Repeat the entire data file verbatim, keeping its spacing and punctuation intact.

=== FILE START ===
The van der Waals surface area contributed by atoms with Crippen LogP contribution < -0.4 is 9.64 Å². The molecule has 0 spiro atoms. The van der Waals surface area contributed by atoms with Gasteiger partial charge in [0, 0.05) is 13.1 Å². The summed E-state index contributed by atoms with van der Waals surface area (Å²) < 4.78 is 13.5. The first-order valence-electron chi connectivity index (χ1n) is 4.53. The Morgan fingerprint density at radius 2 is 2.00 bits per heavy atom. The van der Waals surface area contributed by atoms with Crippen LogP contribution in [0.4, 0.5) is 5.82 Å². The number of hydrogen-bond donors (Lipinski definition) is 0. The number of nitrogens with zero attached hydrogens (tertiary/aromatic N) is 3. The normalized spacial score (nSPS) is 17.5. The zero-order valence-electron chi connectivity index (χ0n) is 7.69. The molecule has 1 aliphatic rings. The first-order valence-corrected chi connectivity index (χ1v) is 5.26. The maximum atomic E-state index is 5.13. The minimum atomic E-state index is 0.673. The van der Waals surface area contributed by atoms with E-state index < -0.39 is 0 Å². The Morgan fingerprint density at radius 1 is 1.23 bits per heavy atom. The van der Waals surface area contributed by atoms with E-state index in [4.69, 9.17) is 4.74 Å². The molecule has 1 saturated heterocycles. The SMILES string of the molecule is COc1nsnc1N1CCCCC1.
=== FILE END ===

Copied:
The van der Waals surface area contributed by atoms with Crippen LogP contribution < -0.4 is 9.64 Å². The molecule has 0 spiro atoms. The van der Waals surface area contributed by atoms with Gasteiger partial charge in [0, 0.05) is 13.1 Å². The summed E-state index contributed by atoms with van der Waals surface area (Å²) < 4.78 is 13.5. The first-order valence-electron chi connectivity index (χ1n) is 4.53. The Morgan fingerprint density at radius 2 is 2.00 bits per heavy atom. The van der Waals surface area contributed by atoms with Crippen LogP contribution in [0.4, 0.5) is 5.82 Å². The number of hydrogen-bond donors (Lipinski definition) is 0. The number of nitrogens with zero attached hydrogens (tertiary/aromatic N) is 3. The normalized spacial score (nSPS) is 17.5. The zero-order valence-electron chi connectivity index (χ0n) is 7.69. The molecule has 1 aliphatic rings. The first-order valence-corrected chi connectivity index (χ1v) is 5.26. The maximum atomic E-state index is 5.13. The minimum atomic E-state index is 0.673. The van der Waals surface area contributed by atoms with E-state index < -0.39 is 0 Å². The Morgan fingerprint density at radius 1 is 1.23 bits per heavy atom. The van der Waals surface area contributed by atoms with E-state index in [4.69, 9.17) is 4.74 Å². The molecule has 1 saturated heterocycles. The SMILES string of the molecule is COc1nsnc1N1CCCCC1.